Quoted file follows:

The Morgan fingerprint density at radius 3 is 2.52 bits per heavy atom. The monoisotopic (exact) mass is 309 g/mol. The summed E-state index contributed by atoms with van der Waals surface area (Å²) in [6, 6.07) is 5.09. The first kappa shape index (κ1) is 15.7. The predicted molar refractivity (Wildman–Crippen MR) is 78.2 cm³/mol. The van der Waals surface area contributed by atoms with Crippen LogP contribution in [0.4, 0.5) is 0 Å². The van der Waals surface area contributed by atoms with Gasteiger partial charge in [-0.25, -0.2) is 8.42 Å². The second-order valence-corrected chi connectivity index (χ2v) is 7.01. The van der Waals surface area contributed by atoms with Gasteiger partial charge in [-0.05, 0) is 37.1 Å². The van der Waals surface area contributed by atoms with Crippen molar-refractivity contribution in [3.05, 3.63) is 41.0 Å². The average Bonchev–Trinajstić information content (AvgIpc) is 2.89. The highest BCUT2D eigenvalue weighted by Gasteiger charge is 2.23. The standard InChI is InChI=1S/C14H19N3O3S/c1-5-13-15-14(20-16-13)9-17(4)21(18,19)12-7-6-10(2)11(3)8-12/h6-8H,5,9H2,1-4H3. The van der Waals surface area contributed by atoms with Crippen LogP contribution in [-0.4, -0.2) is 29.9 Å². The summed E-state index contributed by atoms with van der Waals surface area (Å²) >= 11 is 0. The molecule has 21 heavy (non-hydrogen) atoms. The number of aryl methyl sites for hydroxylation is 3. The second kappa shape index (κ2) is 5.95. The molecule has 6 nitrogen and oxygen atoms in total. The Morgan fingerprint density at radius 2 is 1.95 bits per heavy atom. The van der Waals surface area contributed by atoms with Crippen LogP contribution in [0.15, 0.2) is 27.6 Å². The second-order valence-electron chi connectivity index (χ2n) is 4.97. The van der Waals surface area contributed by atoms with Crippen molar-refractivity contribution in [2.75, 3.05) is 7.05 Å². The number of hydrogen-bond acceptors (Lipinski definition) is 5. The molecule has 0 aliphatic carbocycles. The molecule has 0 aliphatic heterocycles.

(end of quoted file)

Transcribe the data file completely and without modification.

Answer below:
The Morgan fingerprint density at radius 3 is 2.52 bits per heavy atom. The monoisotopic (exact) mass is 309 g/mol. The summed E-state index contributed by atoms with van der Waals surface area (Å²) in [6, 6.07) is 5.09. The first kappa shape index (κ1) is 15.7. The predicted molar refractivity (Wildman–Crippen MR) is 78.2 cm³/mol. The van der Waals surface area contributed by atoms with Crippen LogP contribution in [0.4, 0.5) is 0 Å². The van der Waals surface area contributed by atoms with Gasteiger partial charge in [-0.25, -0.2) is 8.42 Å². The second-order valence-corrected chi connectivity index (χ2v) is 7.01. The van der Waals surface area contributed by atoms with Gasteiger partial charge in [-0.05, 0) is 37.1 Å². The van der Waals surface area contributed by atoms with Crippen molar-refractivity contribution in [3.05, 3.63) is 41.0 Å². The average Bonchev–Trinajstić information content (AvgIpc) is 2.89. The highest BCUT2D eigenvalue weighted by Gasteiger charge is 2.23. The standard InChI is InChI=1S/C14H19N3O3S/c1-5-13-15-14(20-16-13)9-17(4)21(18,19)12-7-6-10(2)11(3)8-12/h6-8H,5,9H2,1-4H3. The van der Waals surface area contributed by atoms with Crippen LogP contribution in [-0.4, -0.2) is 29.9 Å². The summed E-state index contributed by atoms with van der Waals surface area (Å²) >= 11 is 0. The molecule has 21 heavy (non-hydrogen) atoms. The number of aryl methyl sites for hydroxylation is 3. The second kappa shape index (κ2) is 5.95. The molecule has 6 nitrogen and oxygen atoms in total. The Morgan fingerprint density at radius 2 is 1.95 bits per heavy atom. The van der Waals surface area contributed by atoms with Crippen LogP contribution in [0.15, 0.2) is 27.6 Å². The second-order valence-electron chi connectivity index (χ2n) is 4.97. The van der Waals surface area contributed by atoms with Crippen molar-refractivity contribution in [2.75, 3.05) is 7.05 Å². The number of hydrogen-bond acceptors (Lipinski definition) is 5. The molecule has 0 aliphatic carbocycles. The molecule has 0 aliphatic heterocycles.